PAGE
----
Outdoor Grilling Safety Tips

Choosing a Grill

Cooking food outdoors is easy while giving it a fantastic flavor. There are several types of fuel available to provide heat for grilling vegetables, meat and other foods outdoors. It is imperative that individuals use safety precautions while cooking near the hot flames of an outdoor grill. There are grills fueled by coal, pellets, propane and wood. Outdoor chefs can choose to use a portable tabletop grill for small meals at a campground or at home. Alternatively, there are much larger grills suitable for backyard parties.

 

Proper Grilling Placement

All grills must sit on a level and sturdy surface away from structures and trees. It is important to remember that hot sparks can easily fly on wooden patios or balconies causing a fire. Only responsible adults should start an outdoor fire while remaining vigilant at all times to prevent fire accidents. Before starting a fire in a grill, fill containers with water to keep nearby. Many cooks keep a garden’s water hose ready to put out fires from grills. However, if there is no water pressure, then a fire can spread rapidly. An additional precaution is making sure pets and children are away from the grilling area to avoid accidents.

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Preparing grill for grilling
By Frettie (Own work) [GFDL or CC-BY-3.0], via Wikimedia Commons

Avoid Smoke and Flames

Coal and wood fires can take a long time to get hot enough for cooking. Do not try to accelerate a fire by pouring extra starter fluid or gasoline on the fuel. Wear long oven mitts to prevent painful burns on the arms and hands. Chefs should avoid getting the face or hair near the flames. Do not grill outdoors on windy days when flames can easily change directions creating a fire hazard. The smoke from grilling is dangerous to breathe, because it contains a dangerous odorless gas. Never bring an outdoor grill inside a building while cooking to avoid death from carbon monoxide fumes.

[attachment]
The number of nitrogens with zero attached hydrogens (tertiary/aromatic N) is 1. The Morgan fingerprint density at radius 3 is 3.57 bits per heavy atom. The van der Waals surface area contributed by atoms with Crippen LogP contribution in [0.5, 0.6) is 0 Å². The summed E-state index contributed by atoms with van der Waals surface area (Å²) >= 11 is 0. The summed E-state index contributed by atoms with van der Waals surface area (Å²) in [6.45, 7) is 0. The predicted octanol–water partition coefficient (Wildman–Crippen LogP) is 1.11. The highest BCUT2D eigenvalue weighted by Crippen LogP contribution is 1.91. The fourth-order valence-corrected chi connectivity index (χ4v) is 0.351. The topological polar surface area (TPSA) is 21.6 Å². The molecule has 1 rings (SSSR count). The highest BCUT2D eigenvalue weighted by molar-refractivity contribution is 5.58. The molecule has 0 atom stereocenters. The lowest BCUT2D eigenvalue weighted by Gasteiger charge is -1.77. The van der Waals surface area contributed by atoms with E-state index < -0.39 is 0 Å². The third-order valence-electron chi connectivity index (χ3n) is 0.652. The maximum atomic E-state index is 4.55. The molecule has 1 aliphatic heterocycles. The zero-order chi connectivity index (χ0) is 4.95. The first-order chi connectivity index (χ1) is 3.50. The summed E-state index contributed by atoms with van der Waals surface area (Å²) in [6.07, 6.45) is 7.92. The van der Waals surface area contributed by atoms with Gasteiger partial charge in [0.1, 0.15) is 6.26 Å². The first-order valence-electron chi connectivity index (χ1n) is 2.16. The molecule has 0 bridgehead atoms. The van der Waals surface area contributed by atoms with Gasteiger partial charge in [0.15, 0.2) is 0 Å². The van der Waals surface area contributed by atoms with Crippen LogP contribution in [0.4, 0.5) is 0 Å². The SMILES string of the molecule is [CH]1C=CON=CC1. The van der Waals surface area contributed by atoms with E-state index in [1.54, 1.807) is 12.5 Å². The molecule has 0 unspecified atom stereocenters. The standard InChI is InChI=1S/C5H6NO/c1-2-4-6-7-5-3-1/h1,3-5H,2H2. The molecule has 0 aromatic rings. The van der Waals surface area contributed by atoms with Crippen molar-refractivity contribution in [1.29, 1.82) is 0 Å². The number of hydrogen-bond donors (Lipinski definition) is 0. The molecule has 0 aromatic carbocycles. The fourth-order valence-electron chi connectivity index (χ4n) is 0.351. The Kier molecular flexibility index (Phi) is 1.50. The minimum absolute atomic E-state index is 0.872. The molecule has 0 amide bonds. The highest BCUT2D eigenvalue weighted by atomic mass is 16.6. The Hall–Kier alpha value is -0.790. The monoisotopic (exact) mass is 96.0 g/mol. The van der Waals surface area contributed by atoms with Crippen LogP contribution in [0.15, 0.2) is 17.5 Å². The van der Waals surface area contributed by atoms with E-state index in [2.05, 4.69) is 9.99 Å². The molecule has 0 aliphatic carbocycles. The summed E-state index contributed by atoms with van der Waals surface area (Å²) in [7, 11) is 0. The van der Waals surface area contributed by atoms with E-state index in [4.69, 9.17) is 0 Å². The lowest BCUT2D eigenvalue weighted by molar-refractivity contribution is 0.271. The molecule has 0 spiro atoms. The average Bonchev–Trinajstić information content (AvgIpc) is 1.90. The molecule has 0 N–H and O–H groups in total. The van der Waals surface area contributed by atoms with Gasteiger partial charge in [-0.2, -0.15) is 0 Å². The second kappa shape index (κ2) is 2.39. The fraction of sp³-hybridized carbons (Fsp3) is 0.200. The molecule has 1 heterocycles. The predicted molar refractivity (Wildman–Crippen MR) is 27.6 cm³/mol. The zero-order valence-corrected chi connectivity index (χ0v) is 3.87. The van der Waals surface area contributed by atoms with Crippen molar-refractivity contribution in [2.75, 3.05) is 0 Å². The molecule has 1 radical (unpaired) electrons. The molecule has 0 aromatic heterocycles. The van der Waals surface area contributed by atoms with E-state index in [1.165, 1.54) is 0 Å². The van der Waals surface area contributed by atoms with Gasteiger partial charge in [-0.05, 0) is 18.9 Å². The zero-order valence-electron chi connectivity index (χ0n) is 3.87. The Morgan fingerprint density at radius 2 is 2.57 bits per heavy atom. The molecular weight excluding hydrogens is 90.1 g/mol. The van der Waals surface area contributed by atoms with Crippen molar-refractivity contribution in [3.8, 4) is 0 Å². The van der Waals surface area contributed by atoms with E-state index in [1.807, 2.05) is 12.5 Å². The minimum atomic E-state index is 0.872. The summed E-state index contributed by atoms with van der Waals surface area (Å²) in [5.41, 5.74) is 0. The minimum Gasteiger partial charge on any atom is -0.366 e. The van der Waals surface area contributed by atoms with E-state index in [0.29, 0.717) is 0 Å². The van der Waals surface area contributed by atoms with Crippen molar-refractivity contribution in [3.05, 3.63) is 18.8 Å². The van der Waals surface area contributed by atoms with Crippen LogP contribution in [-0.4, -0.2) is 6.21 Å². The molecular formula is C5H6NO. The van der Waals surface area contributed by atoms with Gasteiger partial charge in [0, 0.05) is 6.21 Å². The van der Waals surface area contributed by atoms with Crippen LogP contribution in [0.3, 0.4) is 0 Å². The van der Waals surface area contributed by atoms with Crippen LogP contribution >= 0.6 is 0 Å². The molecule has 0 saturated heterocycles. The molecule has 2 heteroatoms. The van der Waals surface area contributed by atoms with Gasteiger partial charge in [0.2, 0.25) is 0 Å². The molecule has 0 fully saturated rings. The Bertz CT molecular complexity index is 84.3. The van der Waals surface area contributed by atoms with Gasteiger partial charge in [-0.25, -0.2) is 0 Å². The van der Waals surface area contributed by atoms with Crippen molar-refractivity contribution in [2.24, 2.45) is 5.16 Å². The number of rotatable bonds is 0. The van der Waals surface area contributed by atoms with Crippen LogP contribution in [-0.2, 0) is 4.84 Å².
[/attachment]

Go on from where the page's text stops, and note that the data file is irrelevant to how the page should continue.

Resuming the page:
Do Not Drink Alcohol

Many outdoor chefs enjoy cooking on propane or gas grills. Before turning on the grill, verify that the lines leading from the tank are tight and not frayed. Never use a match near a gas or propane grill to avoid explosions. Watch carefully to make sure the grill is heating properly to avoid gas buildup inside the cooking area. Extra propane tanks require storage in a safe location away from hot grills and homes. Alcohol consumption while cooking on a grill is a bad plan because motor functions and thinking skills become impaired.

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Avoid Food Spoilage

Keep food meant for grilling in a cold environment such as a refrigerator, freezer or camping cooler filled with ice. Chicken, beef and pork can quickly develop bacteria before a grill is ready for cooking. Spoiled food can easily cause illness from bacteria causing symptoms such as nausea, vomiting and diarrhea. Chefs should use an outdoor cooking food thermometer for fish, pork, chicken, lamb and beef to make sure meats reach a safe internal temperature. After food is cooked on an outdoor grill, it should immediately be served or refrigerated to prevent spoilage.

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